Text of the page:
When I stepped down as the Observer’s economics correspondent in 1999, it was in part because economics had become too predictable to be newsworthy, with growth and inflation steady.

There is no risk of that now. We have had unparalleled battering from many directions. The global financial crisis, the pandemic, and now the massive surge in global energy and commodity prices that has left the economy seriously wounded.  

Even in this age of fury, most fairminded voters think the Government has dealt with these shocks admirably. Rishi Sunak’s £400 billion support package during the pandemic drew international praise, with economists who appeared in front of us on the Treasury Select Committee falling over themselves to applaud it.

Last week’s support package for families facing the cost-of-living crisis won praise from a wide range of campaign groups who normally condemn the Government. But we are still left with the national debt and taxes at their highest since the aftermath of the Second World War – a risky economic position to be in, and a politically uncomfortable one for a party that claims to believe in low taxes.  

The surprise for most economists, though, is how, given all the battering, the economy is not in worse shape than it is. We had predictions of unemployment rocketing up to 1980s levels – but it is now at record lows, with more jobs than jobless people for the first time ever. Unlike the 1980s, we retain many fundamental economic strengths. 

But still the economy is very precarious. Stagflation looms. Quantitative easing is being unwound. The massive national debt makes us vulnerable to rate rises. The ageing population will steadily build up pressure to increase public spending.

The solution is growth. Higher economic growth – and higher productivity – leads to higher incomes, relieving the cost of living crisis. It would increase tax revenues and reduce welfare payments, improving the national finances, and give the Government flexibility to bring in much needed reforms. On average, one person going from joblessness to job improves the Government’s finances by £6,000 a year.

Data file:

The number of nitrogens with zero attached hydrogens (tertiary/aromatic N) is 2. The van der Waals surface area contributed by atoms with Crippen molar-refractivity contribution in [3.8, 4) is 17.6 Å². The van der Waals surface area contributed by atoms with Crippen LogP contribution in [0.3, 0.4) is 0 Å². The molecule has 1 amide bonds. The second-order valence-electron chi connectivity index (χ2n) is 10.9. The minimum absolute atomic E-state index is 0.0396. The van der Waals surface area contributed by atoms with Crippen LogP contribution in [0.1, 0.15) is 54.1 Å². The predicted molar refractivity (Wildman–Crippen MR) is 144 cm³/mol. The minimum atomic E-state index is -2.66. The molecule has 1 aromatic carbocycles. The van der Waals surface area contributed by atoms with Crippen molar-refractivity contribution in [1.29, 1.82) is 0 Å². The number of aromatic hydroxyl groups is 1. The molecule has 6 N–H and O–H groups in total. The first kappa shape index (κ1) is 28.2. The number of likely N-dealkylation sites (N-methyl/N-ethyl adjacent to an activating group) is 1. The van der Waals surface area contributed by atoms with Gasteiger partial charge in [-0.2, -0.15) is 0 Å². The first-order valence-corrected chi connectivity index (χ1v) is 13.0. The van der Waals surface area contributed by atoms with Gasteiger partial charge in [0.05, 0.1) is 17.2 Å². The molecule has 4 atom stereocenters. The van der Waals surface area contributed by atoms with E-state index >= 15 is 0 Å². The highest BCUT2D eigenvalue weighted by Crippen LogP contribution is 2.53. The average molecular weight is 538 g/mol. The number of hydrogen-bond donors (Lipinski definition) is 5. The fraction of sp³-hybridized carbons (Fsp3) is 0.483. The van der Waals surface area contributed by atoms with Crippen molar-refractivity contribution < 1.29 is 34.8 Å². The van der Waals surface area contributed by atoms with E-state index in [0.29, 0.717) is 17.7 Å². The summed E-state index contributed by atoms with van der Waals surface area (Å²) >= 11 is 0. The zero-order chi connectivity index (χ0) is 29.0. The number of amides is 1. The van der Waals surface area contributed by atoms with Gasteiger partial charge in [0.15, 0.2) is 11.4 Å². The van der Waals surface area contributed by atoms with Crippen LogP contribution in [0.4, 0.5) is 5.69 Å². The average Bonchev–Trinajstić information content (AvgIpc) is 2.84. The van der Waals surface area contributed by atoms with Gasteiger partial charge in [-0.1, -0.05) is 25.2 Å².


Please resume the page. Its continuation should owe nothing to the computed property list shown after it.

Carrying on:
The western world has had sluggish economic growth for 15 years, and driving it up should now be the defining mission of this Government. It needs the policies to deliver it, and it needs to communicate it.  The Chancellor set out the mission in his recent Mais lecture, where he laid out the strategy to deliver growth based on “a new culture of enterprise”.

His focus was on what he summarised as Capital, People, Ideas” – encouraging investment, increasing skills and trainingand promoting research and development. His central thesis is that the key to drive up growth is to increase business investment, where the UK lags most of the OECD.

That is why he introduced the temporary “super deduction” tax relief on it, and is now consulting on what to succeed it with, to be announced in the Autumn budget. The 1922 Treasury Backbench Committee, which I chair, is currently gathering evidence from politicians, think tanks and business groups, on which reforms could help to promote growth.

There are many other Government policies that help to do so – from agreeing free trade deals, to investing in infrastructure such as new railways (the newly opened Elizabeth Line in London is an inspiration), introducing freeports, and dramatically increasing research and development funding.

The recent Queen’s speech was full of legislation that will help growth, from removing the ban on gene editing (important for businesses in my constituency) and removing red tape on trade documents to modernising business rates and making financial services regulation more competitive.